The term ‘ethical SEO’ has been bandied around for a while, and yes, it does have a specific definition that is applicable to your digital marketing strategies, but it should be given more emphasis than that. Ethics should also be embedded in everything you do.
For the average Australian small business owner, navigating digital marketing and SEO can be a bit of a headache. Why? Well, firstly, because it constantly changes. Frankly, if you’re using strategies you were using a couple of years ago and haven’t kept up with the times, then it’s highly likely that you’re not doing it right!
Secondly, SEO is full of buzzwords and jargon, most of which are confusing to the average small business owner.
One of the phrases doing the rounds of the industry is ‘Ethical SEO’. And I bet you’re wondering if it’s all just hype…
What does ‘Ethical SEO’ mean, and how does it impact your online presence?
To explain, let’s go back to basics for a minute. The point of SEO, ultimately, is to have your business come up on Google (or any search engine) when your customers search your company name, or other relevant words and phrases related to your products and services, or brands they’re looking for, that you may stock.
I’ve been doing SEO long enough to recall how easy it was to achieve good visibility at the search engines. It may have just been a matter of ensuring your target keywords were contained within the meta keywords tag (remember that one) and ensuring certain keyword density within your content.
Over time, the search engines, led by Google, have made it increasingly more difficult to achieve a page one ranking, with good reason. As the internet has ‘grown up’ and we better understand the ways in which people interact with it via laptops and mobile devices, the search engines have made their back-end algorithms increasingly sophisticated, so that they (the search engines themselves) become known for delivering useful quality results to users, every single time.
There are a number of specific criteria in this regard, which change and are updated regularly. Ultimately, your SEO partner should know these criteria and how it relates to your business.
Basically, anyone who tries to talk you into ‘quick fixes’ or ‘shortcuts’ is not practicing ‘Ethical SEO’ and can do your online presence more harm than good.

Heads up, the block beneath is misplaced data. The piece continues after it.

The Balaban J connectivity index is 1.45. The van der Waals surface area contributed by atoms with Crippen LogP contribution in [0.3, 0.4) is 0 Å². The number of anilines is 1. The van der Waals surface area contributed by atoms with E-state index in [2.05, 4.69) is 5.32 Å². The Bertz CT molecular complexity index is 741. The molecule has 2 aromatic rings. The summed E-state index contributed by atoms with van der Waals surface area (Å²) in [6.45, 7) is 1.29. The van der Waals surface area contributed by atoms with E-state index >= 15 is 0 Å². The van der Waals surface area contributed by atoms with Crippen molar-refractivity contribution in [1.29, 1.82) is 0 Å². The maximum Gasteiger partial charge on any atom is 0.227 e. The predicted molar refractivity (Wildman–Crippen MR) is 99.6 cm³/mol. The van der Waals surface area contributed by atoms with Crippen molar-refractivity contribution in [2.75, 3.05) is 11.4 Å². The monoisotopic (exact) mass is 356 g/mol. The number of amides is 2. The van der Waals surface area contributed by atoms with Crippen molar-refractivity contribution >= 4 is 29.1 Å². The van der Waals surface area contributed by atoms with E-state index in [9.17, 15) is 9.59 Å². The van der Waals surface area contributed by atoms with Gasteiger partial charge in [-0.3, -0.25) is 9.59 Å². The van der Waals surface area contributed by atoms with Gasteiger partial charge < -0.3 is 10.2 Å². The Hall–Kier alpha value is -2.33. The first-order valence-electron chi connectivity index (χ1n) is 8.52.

In a nutshell, Ethical SEO is defined as search engine marketing that uses only the techniques and strategies that search engines themselves consider to be acceptable.
But here’s where it becomes a bit more complex. Different search engines have different rules. This means that your website needs to traverse the different terrain while adhering to the specific guidelines.
This comes down to more than just sprinkling in some keywords into your copy; it relates to a number of important things, including but not limited to: the structure of your site, how easy it is to navigate, the clarity of the content, the technical optimisation of your site, live and active (not broken) links — including links you may have to external sites, or content on external sites, which normally you have no control over.
A good SEO partner will take into consideration each of these aspects — and more — in your SEO strategy to ensure that you have the very best chance of meeting multiple search engine criteria to reach the top end of the search results.
Embed ethics in everything you do, and every decision you make
With all of that said, I would argue that ‘ethics’ should touch upon more than simply your SEO strategy, meaning that you should place an ‘ethical’ lens over all that you do. For example
how you collect user data, how you protect that data, and how you use it. This includes your “cookies” policy, your social media posts, and also any email marketing you do. Also consider any online partners you have to ensure that they too have solid, sound, reliable, and ethical digital practices and that your business values and principles align.
We’ve seen in recent times big global tech companies like Google and Facebook / Instagram being questioned by governments and law enforcement agencies in various jurisdictions about their oversight mechanisms to protect user data and online safety. Currently, it’s still a grey area because in many ways the law is still catching up with all aspects of technology, which continues to expand and grow at exceptional rates.
What is clear, is that both companies (and as the dominant players they are likely to set the benchmark for others) are increasingly putting the onus on the individual website and social media page ‘owners’ and ‘administrators’ to be responsible for the content they publish and encourage users to engage with.
From my point of view, this means you shouldn’t dismiss ”ethics” as just another buzzword.
Instead, begin to embed it in everything you do. Not just because it is a responsible business practice, but also because your customers will benefit, and in the long term, you’ll foster customer loyalty.